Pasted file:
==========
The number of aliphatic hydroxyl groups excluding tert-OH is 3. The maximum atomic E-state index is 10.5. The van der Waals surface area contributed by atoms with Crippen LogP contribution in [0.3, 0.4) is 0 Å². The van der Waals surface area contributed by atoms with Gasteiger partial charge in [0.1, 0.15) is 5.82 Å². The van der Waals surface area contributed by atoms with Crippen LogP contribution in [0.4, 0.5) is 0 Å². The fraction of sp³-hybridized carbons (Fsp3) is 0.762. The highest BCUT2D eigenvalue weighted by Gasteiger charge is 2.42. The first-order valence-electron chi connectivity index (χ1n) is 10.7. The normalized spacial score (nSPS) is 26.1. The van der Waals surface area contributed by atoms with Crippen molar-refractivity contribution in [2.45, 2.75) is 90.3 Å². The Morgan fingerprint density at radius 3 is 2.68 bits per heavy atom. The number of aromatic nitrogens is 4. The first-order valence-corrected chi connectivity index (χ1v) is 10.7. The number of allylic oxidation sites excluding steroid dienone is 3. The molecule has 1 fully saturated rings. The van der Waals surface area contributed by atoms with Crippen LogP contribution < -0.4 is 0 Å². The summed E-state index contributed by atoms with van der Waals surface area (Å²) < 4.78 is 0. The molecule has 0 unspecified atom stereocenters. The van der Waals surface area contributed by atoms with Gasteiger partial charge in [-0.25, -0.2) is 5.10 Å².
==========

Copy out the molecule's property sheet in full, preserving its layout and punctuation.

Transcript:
The number of aliphatic hydroxyl groups excluding tert-OH is 3. The maximum atomic E-state index is 10.5. The van der Waals surface area contributed by atoms with Crippen LogP contribution in [0.3, 0.4) is 0 Å². The van der Waals surface area contributed by atoms with Gasteiger partial charge in [0.1, 0.15) is 5.82 Å². The van der Waals surface area contributed by atoms with Crippen LogP contribution in [0.4, 0.5) is 0 Å². The fraction of sp³-hybridized carbons (Fsp3) is 0.762. The highest BCUT2D eigenvalue weighted by Gasteiger charge is 2.42. The first-order valence-electron chi connectivity index (χ1n) is 10.7. The normalized spacial score (nSPS) is 26.1. The van der Waals surface area contributed by atoms with Crippen molar-refractivity contribution in [2.45, 2.75) is 90.3 Å². The Morgan fingerprint density at radius 3 is 2.68 bits per heavy atom. The number of aromatic nitrogens is 4. The first-order valence-corrected chi connectivity index (χ1v) is 10.7. The number of allylic oxidation sites excluding steroid dienone is 3. The molecule has 1 fully saturated rings. The van der Waals surface area contributed by atoms with Crippen LogP contribution < -0.4 is 0 Å². The summed E-state index contributed by atoms with van der Waals surface area (Å²) < 4.78 is 0. The molecule has 0 unspecified atom stereocenters. The van der Waals surface area contributed by atoms with Gasteiger partial charge in [-0.25, -0.2) is 5.10 Å².